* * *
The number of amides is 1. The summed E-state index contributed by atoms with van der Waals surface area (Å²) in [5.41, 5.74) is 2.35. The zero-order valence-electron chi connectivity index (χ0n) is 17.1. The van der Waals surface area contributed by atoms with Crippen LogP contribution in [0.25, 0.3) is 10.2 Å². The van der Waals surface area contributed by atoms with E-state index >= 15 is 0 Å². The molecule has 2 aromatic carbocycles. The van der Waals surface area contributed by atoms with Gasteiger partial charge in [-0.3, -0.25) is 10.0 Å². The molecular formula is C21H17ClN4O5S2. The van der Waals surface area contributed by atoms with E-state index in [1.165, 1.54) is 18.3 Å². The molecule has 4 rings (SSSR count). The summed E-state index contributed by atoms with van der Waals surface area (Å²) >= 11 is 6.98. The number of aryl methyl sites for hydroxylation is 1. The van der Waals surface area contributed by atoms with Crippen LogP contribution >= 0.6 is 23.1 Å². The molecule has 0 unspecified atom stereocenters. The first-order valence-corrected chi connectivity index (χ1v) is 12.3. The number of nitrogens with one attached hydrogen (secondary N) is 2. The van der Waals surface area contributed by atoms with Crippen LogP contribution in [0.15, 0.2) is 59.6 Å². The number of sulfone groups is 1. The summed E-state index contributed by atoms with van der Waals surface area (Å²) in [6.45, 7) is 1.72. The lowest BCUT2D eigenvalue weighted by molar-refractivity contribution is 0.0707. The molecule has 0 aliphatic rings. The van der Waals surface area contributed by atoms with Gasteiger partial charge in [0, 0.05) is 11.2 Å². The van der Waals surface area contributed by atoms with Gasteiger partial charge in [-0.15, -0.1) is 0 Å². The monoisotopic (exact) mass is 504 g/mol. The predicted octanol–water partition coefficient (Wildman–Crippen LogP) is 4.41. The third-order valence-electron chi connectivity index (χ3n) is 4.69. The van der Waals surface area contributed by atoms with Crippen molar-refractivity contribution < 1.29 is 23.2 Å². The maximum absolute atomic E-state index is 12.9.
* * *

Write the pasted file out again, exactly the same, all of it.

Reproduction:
The number of amides is 1. The summed E-state index contributed by atoms with van der Waals surface area (Å²) in [5.41, 5.74) is 2.35. The zero-order valence-electron chi connectivity index (χ0n) is 17.1. The van der Waals surface area contributed by atoms with Crippen LogP contribution in [0.25, 0.3) is 10.2 Å². The van der Waals surface area contributed by atoms with E-state index >= 15 is 0 Å². The molecule has 2 aromatic carbocycles. The van der Waals surface area contributed by atoms with Gasteiger partial charge in [-0.3, -0.25) is 10.0 Å². The molecular formula is C21H17ClN4O5S2. The van der Waals surface area contributed by atoms with E-state index in [1.165, 1.54) is 18.3 Å². The molecule has 4 rings (SSSR count). The summed E-state index contributed by atoms with van der Waals surface area (Å²) >= 11 is 6.98. The number of aryl methyl sites for hydroxylation is 1. The van der Waals surface area contributed by atoms with Crippen LogP contribution >= 0.6 is 23.1 Å². The molecule has 0 unspecified atom stereocenters. The first-order valence-corrected chi connectivity index (χ1v) is 12.3. The number of nitrogens with one attached hydrogen (secondary N) is 2. The van der Waals surface area contributed by atoms with Crippen LogP contribution in [0.15, 0.2) is 59.6 Å². The number of sulfone groups is 1. The summed E-state index contributed by atoms with van der Waals surface area (Å²) in [6.45, 7) is 1.72. The lowest BCUT2D eigenvalue weighted by molar-refractivity contribution is 0.0707. The molecule has 0 aliphatic rings. The van der Waals surface area contributed by atoms with Gasteiger partial charge in [0, 0.05) is 11.2 Å². The van der Waals surface area contributed by atoms with Gasteiger partial charge in [-0.15, -0.1) is 0 Å². The monoisotopic (exact) mass is 504 g/mol. The predicted octanol–water partition coefficient (Wildman–Crippen LogP) is 4.41. The third-order valence-electron chi connectivity index (χ3n) is 4.69. The van der Waals surface area contributed by atoms with Crippen molar-refractivity contribution < 1.29 is 23.2 Å². The maximum absolute atomic E-state index is 12.9.